Their comparisons of long queues outside banks to those waiting in line to get the Jio 4G card or for Roadies, are illogical, as it compares smartphone users eager for the next-big-thing and enthusiastic youngsters going for a show with millions belonging to the working class forgoing their day’s earnings and savings.

If the days following demonetisation showed anything, it was that the Indian society is fast becoming self-centred. As long as they did not face a problem themselves, anyone else in a problem does not matter. Such insensitive behaviour create a bad image of those showing it, as well as those being defended by it. Following delayed treatments in private hospitals, ‘bhakts’ said they should go to government hospitals (as they were accepting old notes), or use cards.

In 2000, only 50% patients went to private hospitals as beds fell short in government hospitals. This number will have only risen since then. In 2011, private hospitals had 60% of the 1.37 million beds. Many poor go to private hospitals for this reason. Also, most private hospitals insist on cash, not cards. I faced it myself when my parents underwent treatments. While one can go to banks to change old notes, what about those not in a condition to travel? We struggled to get bank managers to visit our house to attest the signature of my bed-ridden grandmother. Even if someone stands in line now for such account holders, do bank managers have time to come home and attest signatures? The reaction to cases of deaths was more callous, saying that such incidents were inevitable in a large country or were conspiracies. I have seen both my parents being cremated at a young age, and I say nothing replaces the loss of your loved ones. This is not an inconvenience to bear for the larger national good, despite whatever these insensitive ‘bhakts’ may say.

While I support this move, I worry about any negative impact in the voters’ minds about Modi’s image because of what the ‘bhakts’ have been saying. Any windfall now should be used for public’s benefit accompanied by positive publicity, so that it overrides negative perceptions. It is critical that we understand our nation better, so that our arguments do not hurt the leader’s image!


Image source: Ria Novosti/Getty Images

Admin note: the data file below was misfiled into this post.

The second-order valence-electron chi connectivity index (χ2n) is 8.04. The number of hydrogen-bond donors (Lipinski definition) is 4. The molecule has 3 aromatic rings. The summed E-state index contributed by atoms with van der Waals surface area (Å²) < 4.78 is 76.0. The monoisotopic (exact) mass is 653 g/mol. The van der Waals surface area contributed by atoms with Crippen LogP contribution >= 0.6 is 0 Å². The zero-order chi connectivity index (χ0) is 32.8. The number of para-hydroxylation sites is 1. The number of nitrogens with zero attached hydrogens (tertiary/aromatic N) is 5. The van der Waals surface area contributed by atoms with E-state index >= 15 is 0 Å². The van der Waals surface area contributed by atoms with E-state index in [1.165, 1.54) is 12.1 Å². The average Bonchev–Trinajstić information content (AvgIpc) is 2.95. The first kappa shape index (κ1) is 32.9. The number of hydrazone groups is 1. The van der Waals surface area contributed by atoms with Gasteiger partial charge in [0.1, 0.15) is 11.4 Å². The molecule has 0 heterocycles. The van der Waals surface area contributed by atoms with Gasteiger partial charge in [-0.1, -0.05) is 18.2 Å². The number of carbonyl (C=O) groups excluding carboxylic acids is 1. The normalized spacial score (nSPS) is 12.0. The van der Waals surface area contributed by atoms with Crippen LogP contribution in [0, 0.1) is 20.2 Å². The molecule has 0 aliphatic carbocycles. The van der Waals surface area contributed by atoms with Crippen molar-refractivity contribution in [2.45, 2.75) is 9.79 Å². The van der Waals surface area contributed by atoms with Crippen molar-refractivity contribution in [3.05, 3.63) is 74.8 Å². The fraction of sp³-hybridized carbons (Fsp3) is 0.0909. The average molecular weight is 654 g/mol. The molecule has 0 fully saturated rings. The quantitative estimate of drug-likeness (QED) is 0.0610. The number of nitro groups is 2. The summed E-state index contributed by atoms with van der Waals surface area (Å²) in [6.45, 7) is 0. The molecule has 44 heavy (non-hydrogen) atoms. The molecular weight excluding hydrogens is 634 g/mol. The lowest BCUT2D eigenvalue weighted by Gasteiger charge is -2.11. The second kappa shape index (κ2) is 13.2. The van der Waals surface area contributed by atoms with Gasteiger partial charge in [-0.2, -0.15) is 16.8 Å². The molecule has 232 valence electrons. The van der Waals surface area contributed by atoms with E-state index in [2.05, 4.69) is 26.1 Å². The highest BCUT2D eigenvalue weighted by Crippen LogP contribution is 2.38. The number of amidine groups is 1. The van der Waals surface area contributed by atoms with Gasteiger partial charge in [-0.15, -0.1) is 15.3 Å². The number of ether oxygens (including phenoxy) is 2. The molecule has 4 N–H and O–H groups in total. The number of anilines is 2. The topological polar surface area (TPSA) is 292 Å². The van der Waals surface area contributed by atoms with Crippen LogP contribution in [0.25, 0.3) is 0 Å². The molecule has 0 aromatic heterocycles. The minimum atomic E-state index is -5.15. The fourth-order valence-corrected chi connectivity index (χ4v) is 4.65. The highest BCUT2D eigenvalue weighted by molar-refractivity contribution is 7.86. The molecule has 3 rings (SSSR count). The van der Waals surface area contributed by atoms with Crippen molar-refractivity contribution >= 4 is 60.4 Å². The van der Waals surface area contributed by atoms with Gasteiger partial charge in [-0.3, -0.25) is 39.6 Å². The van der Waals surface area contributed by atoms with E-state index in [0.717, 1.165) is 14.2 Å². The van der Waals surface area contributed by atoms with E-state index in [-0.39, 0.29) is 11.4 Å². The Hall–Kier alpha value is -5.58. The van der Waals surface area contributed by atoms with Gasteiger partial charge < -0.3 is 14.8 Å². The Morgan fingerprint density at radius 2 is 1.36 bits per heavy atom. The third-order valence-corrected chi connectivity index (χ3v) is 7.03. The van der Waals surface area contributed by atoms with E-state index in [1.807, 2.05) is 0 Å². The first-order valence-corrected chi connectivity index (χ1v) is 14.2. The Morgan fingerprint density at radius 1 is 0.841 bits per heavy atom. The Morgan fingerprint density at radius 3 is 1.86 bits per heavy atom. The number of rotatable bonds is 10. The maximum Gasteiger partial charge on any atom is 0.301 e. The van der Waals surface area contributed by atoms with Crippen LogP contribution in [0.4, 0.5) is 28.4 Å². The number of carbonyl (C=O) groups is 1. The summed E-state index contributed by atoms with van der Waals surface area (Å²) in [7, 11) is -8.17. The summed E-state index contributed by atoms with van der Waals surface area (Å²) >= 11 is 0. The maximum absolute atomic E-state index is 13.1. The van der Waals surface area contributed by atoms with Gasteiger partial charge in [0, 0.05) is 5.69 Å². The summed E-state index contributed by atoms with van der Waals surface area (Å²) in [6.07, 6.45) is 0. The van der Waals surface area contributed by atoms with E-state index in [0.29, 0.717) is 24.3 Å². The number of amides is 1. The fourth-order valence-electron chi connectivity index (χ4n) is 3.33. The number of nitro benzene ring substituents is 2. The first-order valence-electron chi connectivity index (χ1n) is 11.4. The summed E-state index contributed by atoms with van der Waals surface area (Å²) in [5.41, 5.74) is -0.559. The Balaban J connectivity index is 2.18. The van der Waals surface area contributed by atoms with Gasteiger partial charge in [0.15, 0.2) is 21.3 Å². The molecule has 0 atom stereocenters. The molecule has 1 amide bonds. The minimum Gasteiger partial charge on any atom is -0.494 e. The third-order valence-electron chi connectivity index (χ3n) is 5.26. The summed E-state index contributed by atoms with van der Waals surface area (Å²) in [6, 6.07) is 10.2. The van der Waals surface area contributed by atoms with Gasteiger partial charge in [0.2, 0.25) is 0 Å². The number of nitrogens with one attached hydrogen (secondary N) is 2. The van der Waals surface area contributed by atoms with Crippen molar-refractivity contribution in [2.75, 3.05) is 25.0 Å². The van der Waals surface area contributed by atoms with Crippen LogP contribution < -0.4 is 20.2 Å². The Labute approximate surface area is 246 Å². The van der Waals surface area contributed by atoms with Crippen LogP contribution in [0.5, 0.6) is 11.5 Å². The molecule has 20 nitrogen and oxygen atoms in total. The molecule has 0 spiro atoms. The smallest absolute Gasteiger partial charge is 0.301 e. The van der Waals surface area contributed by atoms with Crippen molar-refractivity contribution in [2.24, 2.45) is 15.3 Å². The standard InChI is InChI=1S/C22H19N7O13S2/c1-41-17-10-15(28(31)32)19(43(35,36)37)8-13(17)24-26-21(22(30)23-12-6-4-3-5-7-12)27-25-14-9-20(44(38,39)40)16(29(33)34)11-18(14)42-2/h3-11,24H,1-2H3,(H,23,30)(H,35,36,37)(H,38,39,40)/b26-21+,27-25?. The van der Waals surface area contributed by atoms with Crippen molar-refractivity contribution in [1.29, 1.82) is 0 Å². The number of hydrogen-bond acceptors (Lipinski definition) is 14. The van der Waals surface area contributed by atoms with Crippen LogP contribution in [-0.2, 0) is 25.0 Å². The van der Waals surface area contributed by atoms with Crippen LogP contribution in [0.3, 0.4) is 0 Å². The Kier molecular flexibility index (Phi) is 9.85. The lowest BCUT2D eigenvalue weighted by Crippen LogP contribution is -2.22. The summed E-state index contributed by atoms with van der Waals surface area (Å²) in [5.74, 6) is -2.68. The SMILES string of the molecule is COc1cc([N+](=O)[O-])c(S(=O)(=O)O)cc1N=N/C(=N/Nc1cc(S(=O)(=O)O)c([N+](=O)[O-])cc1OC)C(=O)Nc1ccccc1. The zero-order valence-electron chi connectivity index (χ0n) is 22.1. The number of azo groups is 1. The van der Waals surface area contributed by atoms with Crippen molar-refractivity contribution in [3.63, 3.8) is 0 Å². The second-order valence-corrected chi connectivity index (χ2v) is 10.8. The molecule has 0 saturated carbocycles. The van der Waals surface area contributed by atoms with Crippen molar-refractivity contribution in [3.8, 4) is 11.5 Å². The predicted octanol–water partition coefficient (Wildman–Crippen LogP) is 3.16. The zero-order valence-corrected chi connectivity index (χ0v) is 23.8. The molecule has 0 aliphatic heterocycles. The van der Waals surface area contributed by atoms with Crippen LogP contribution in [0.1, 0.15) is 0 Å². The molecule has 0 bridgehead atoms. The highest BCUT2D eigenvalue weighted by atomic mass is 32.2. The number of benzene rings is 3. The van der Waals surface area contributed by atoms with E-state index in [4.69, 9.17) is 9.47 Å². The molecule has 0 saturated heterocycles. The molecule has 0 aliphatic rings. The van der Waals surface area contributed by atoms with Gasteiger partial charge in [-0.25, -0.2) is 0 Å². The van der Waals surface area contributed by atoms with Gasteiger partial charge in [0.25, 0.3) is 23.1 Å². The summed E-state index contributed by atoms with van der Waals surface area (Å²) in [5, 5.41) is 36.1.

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An ambassador and trained facilitator under Eco Femme (a social enterprise working towards menstrual health in south India), Sanjina is also an active member of the MHM Collective- India and Menstrual Health Alliance- India. She has conducted Menstrual Health sessions in multiple government schools adopted by Rotary District 3240 as part of their WinS project in rural Bengal. She has also delivered training of trainers on SRHR, gender, sexuality and Menstruation for Tomorrow’s Foundation, Vikramshila Education Resource Society, Nirdhan trust and Micro Finance, Tollygunj Women In Need, Paint It Red in Kolkata.

Now as an MH Fellow with YKA, she’s expanding her impressive scope of work further by launching a campaign to facilitate the process of ensuring better menstrual health and SRH services for women residing in correctional homes in West Bengal. The campaign will entail an independent study to take stalk of the present conditions of MHM in correctional homes across the state and use its findings to build public support and political will to take the necessary action.

Saurabh has been associated with YKA as a user and has consistently been writing on the issue MHM and its intersectionality with other issues in the society. Now as an MHM Fellow with YKA, he’s launched the Right to Period campaign, which aims to ensure proper execution of MHM guidelines in Delhi’s schools.

The long-term aim of the campaign is to develop an open culture where menstruation is not treated as a taboo. The campaign also seeks to hold the schools accountable for their responsibilities as an important component in the implementation of MHM policies by making adequate sanitation infrastructure and knowledge of MHM available in school premises.

Read more about his campaign.

Harshita is a psychologist and works to support people with mental health issues, particularly adolescents who are survivors of violence. Associated with the Azadi Foundation in UP, Harshita became an MHM Fellow with YKA, with the aim of promoting better menstrual health.

Her campaign #MeriMarzi aims to promote menstrual health and wellness, hygiene and facilities for female sex workers in UP. She says, “Knowledge about natural body processes is a very basic human right. And for individuals whose occupation is providing sexual services, it becomes even more important.”

Meri Marzi aims to ensure sensitised, non-discriminatory health workers for the needs of female sex workers in the Suraksha Clinics under the UPSACS (Uttar Pradesh State AIDS Control Society) program by creating more dialogues and garnering public support for the cause of sex workers’ menstrual rights. The campaign will also ensure interventions with sex workers to clear misconceptions around overall hygiene management to ensure that results flow both ways.

Read more about her campaign.

MH Fellow Sabna comes with significant experience working with a range of development issues. A co-founder of Project Sakhi Saheli, which aims to combat period poverty and break menstrual taboos, Sabna has, in the past, worked on the issue of menstruation in urban slums of Delhi with women and adolescent girls. She and her team also released MenstraBook, with menstrastories and organised Menstra Tlk in the Delhi School of Social Work to create more conversations on menstruation.

With YKA MHM Fellow Vineet, Sabna launched Menstratalk, a campaign that aims to put an end to period poverty and smash menstrual taboos in society. As a start, the campaign aims to begin conversations on menstrual health with five hundred adolescents and youth in Delhi through offline platforms, and through this community mobilise support to create Period Friendly Institutions out of educational institutes in the city.